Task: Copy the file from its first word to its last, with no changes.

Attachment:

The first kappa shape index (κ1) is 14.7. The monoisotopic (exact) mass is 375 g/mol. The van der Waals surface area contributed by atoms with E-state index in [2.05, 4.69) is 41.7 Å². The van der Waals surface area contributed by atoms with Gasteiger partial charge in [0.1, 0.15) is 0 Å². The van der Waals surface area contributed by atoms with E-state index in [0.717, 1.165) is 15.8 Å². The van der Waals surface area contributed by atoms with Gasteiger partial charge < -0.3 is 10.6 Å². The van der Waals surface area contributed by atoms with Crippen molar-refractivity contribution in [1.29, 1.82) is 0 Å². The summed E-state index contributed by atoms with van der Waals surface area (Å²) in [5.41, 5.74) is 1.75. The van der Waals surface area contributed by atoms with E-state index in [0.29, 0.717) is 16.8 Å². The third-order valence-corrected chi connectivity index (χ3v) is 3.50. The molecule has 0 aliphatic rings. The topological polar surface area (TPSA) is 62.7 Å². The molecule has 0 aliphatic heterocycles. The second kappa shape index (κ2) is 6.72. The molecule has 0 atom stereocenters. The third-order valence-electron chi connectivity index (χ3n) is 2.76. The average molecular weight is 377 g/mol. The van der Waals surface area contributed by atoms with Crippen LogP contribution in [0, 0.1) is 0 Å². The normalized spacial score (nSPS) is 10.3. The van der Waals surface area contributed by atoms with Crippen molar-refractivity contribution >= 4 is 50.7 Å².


The first kappa shape index (κ1) is 14.7. The monoisotopic (exact) mass is 375 g/mol. The van der Waals surface area contributed by atoms with E-state index in [2.05, 4.69) is 41.7 Å². The van der Waals surface area contributed by atoms with Gasteiger partial charge in [0.1, 0.15) is 0 Å². The van der Waals surface area contributed by atoms with E-state index in [0.717, 1.165) is 15.8 Å². The van der Waals surface area contributed by atoms with Gasteiger partial charge < -0.3 is 10.6 Å². The van der Waals surface area contributed by atoms with Crippen molar-refractivity contribution in [1.29, 1.82) is 0 Å². The summed E-state index contributed by atoms with van der Waals surface area (Å²) in [5.41, 5.74) is 1.75. The van der Waals surface area contributed by atoms with E-state index in [0.29, 0.717) is 16.8 Å². The third-order valence-corrected chi connectivity index (χ3v) is 3.50. The molecule has 0 aliphatic rings. The topological polar surface area (TPSA) is 62.7 Å². The molecule has 0 aliphatic heterocycles. The second kappa shape index (κ2) is 6.72. The molecule has 0 atom stereocenters. The third-order valence-electron chi connectivity index (χ3n) is 2.76. The average molecular weight is 377 g/mol. The van der Waals surface area contributed by atoms with Crippen LogP contribution in [0, 0.1) is 0 Å². The normalized spacial score (nSPS) is 10.3. The van der Waals surface area contributed by atoms with Crippen molar-refractivity contribution >= 4 is 50.7 Å².